Supporters Rally for Affordable Internet Access through ACP

WASHINGTON, April 30, 2024 – On the final day that full program benefits are offered under the Affordable Connectivity Program, officials in Washington rallied Tuesday to emphasize the grave repercussions of the program’s imminent end.

The internet subsidy program, which has been providing low or no-cost internet to 23 million American households for roughly two years now, was hailed by officials Tuesday for addressing long-neglected affordability barriers that prevent some people from accessing the internet.

One in six U.S. households has utilized the program since its inception. Of these, nearly half are military families. Over half are above age 50, and four million are seniors living on a fixed income. The program has bipartisan support among voters, and urban-rural backing.

Affordable Connectivity Program Rally on April 30

The event will be in person at Shaw/Watha T. Daniel Library, located at 1630 7th St NW in Washington, and live online.

However, starting tomorrow, enrolled households will only receive a partial credit towards their monthly internet costs through May. In a month’s time, these families will have to notify their provider on whether they are able to afford to continue their internet subscription or are opting to face disconnection.

During Tuesday’s gathering at the Shaw/Watha T. Daniel Library in Washington D.C., rally participants chanted “That ain’t right!” in response to the looming reality.

The event, organized to advocate for the establishment of a long-term low-income internet subsidy, was spearheaded by public interest groups, including Public Knowledge. However, representatives from USTelecom and the cable industry were also in attendance, demonstrating broad support for ACP.

Speaking at the rally, FCC Commissioner Anna Gomez poignantly highlighted the challenges faced by low-income Americans during her opening remarks. She encouraged attendees to consider the imminent reality of families nationwide sitting around the kitchen table, balancing expenses like groceries, rent, utilities, health care, childcare and all the other essentials, with the cost of high-speed internet.

Gomez said that failing to refund the internet subsidy would have disastrous consequences for U.S. families and jeopardize trust the U.S. government has established with vulnerable populations.

“We in this country obscure the reality of how hard it is to be poor,” echoed Senator Peter Welch, D-Vermont, one of the initial co-sponsors of the ACP Extension Act, a bill aiming to allocate $7 billion to extend the internet subsidy.

“[We obscure] the extraordinarily difficult choices that folks who can’t pay their bills at the end of the month have to make.

“The anxiety of juggling bills. The shame in not being able to get your son or daughter a new pair of shoes for school. The trauma, really, of wondering whether you’re going to be able to put that meal on the table,” Welch said. “That’s the reality of life for a lot of Americans.”

He shed light on the bill’s holdup caused by Republican senators who oppose the extension of the program. “My colleagues claim they have a study suggesting [the ACP extension] won’t have an impact,” Welch said, countering this by stressing that for individuals living on the margin, “everything makes a difference.”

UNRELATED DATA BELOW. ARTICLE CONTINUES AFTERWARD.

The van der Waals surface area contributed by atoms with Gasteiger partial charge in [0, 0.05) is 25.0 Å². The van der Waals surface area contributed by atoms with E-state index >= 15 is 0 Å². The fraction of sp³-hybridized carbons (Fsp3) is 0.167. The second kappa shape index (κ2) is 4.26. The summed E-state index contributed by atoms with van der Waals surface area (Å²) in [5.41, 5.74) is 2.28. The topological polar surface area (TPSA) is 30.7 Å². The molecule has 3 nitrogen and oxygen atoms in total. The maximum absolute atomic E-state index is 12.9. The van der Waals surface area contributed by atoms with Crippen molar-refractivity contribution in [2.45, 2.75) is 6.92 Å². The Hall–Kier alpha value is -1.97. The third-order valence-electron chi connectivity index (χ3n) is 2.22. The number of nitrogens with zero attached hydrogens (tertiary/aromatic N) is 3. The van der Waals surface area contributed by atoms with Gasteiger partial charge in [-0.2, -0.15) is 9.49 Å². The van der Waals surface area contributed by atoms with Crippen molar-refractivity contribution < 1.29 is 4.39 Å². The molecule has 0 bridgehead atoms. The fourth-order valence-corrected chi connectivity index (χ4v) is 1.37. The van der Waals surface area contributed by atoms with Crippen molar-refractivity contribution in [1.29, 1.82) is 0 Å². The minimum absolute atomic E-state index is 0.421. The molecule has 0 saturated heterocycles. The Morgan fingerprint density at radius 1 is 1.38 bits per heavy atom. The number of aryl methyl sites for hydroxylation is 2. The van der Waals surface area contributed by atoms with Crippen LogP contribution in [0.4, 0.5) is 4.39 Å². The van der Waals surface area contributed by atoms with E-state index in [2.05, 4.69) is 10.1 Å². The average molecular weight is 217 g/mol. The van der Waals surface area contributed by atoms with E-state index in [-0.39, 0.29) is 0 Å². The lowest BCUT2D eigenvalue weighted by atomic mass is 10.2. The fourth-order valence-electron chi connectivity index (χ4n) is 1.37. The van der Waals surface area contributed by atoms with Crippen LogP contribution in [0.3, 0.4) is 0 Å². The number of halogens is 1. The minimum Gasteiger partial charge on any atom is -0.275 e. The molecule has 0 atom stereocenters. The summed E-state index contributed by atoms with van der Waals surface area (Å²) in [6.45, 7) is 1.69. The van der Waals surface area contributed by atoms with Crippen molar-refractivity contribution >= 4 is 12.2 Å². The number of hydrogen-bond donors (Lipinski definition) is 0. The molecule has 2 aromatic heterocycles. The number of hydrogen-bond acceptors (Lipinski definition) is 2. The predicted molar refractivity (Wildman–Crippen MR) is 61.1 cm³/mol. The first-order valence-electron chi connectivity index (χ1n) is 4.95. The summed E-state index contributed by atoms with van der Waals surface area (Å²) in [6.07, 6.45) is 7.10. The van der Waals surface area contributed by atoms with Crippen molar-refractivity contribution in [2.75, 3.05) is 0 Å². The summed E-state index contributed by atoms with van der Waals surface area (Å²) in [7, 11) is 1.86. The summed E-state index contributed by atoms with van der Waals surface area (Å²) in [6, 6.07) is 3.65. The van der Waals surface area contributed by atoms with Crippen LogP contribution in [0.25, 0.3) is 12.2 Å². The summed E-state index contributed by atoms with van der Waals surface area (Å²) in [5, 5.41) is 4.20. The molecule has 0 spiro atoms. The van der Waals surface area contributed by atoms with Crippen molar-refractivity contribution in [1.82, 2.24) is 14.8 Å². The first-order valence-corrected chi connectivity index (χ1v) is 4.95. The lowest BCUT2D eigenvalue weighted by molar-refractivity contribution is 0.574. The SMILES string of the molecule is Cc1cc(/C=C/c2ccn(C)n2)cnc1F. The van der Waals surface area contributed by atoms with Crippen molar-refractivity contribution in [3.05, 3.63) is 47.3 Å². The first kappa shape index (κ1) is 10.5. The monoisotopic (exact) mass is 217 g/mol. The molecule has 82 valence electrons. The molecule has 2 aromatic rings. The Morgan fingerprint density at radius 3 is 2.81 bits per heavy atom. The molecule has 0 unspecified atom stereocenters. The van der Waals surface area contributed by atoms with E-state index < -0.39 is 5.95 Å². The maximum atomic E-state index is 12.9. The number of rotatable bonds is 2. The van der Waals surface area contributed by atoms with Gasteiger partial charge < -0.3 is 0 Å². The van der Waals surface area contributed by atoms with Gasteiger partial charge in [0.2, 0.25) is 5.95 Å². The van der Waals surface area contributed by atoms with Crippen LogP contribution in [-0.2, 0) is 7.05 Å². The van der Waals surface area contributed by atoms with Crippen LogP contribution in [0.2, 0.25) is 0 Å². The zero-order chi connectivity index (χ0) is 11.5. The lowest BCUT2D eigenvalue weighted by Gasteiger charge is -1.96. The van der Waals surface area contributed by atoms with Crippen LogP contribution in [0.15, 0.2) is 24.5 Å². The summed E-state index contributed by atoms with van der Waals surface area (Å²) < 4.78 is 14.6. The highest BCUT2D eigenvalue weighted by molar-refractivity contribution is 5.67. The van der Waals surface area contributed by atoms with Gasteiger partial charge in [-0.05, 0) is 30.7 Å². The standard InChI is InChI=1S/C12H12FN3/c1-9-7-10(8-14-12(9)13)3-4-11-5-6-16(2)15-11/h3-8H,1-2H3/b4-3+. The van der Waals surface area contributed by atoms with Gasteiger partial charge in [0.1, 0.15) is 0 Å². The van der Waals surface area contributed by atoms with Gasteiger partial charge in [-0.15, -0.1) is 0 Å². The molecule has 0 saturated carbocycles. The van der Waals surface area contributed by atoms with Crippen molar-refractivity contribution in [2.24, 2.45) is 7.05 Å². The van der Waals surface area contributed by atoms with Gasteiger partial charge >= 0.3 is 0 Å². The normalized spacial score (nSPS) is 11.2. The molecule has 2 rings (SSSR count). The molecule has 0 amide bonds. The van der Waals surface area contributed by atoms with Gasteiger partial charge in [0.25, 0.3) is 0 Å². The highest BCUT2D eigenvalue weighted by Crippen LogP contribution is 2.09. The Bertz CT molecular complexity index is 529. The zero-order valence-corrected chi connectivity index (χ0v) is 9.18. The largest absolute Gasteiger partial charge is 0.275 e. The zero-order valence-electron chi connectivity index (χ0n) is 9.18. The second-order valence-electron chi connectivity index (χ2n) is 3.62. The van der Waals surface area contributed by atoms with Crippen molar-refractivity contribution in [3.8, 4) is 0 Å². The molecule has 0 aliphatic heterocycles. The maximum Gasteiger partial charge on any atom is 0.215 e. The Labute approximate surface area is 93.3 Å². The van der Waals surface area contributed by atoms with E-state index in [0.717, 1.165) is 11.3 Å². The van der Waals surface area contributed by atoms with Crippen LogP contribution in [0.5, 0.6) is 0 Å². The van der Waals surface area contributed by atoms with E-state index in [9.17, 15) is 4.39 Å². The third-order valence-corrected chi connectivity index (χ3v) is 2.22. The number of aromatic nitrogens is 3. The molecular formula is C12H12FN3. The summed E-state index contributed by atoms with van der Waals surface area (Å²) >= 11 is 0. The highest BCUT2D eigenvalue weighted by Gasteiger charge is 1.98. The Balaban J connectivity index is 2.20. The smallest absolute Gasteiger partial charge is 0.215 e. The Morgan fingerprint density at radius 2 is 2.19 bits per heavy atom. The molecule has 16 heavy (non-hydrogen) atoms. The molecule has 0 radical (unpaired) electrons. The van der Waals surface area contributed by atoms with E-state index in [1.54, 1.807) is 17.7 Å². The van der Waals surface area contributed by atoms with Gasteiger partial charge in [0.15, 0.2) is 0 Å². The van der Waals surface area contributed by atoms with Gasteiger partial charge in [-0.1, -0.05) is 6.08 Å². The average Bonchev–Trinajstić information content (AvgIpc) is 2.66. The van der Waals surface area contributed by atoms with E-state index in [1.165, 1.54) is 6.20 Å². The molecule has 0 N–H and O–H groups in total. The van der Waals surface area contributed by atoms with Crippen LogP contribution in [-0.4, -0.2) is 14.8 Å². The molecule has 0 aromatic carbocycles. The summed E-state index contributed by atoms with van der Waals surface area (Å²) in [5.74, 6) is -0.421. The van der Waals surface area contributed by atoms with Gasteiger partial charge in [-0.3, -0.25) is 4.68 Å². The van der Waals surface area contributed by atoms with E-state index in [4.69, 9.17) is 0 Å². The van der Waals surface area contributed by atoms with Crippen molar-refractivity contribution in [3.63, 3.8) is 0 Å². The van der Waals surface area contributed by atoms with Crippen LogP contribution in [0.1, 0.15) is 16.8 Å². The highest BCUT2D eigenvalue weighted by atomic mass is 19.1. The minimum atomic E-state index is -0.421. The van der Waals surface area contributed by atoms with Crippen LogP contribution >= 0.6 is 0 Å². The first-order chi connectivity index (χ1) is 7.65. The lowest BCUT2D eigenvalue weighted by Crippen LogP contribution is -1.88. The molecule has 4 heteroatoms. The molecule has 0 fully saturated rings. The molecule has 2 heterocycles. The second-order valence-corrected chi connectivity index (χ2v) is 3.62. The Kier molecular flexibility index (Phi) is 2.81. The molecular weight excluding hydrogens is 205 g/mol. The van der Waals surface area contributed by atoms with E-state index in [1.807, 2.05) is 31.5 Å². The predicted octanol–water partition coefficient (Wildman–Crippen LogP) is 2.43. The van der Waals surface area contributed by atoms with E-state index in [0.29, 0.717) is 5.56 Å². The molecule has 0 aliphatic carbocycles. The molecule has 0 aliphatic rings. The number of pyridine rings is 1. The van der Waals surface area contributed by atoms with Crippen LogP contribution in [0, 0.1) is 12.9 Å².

A discharge petition that would force a House vote on the $7-billion measure is currently live for signatories. The petition will have to garner 218 signatures to force the House floor vote.

Speaking on behalf of the White House’s National Economic Council, deputy director Jon Donenberg emphasized that the phasing out of ACP “shouldn’t be acceptable to any of us.

“Affordable, reliable, high-speed internet is essential in modern America,” Donenberg said. “This is not a luxury. It is a requirement for Americans to be able to effectively participate in school and to do their jobs. 

“This program is having an enormous effect, and unfortunately if it disappears over 15 million families could be at risk of losing their internet connections,” Donenberg said. He referenced a recent FCC survey that revealed more than three-quarters of ACP households state that losing the program benefit will disrupt their internet service.

Donenberg said that President Joe Biden sees the Affordable Connectivity Program as a key pillar in achieving the administration’s goal of Internet for All by 2030, which is why the White House has been advocating since October for the program to be refunded.

“It doesn’t have to be this way,” FCC Commissioner Geoffrey Starks said at Tuesday’s rally. The commission began echoing the White House’s calls for ACP funding early this year.

Rally participants were encouraged to continue making noise for the program’s continuation by reaching out to members of Congress to rescue the program. They launched the web site to promote this initiative. 

A revised bill introduced in the Senate on Friday hints at the possibility of funding the ACP through a spectrum bill. This proposed legislation would restore the FCC’s authority to auction off spectrum bands and provide funding for rip-and-replace initiatives, in addition to allocating $7 billion to extend the ACP. The Senate Commerce Committee will take the measure introduced by committee chair Maria Cantwell, D-Washington, up for a vote on Wednesday. 

Members of Congress could take advantage of either the ACP dispatch petition or Cantwell’s bill to prevent internet service disruptions for nearly 15 million American households.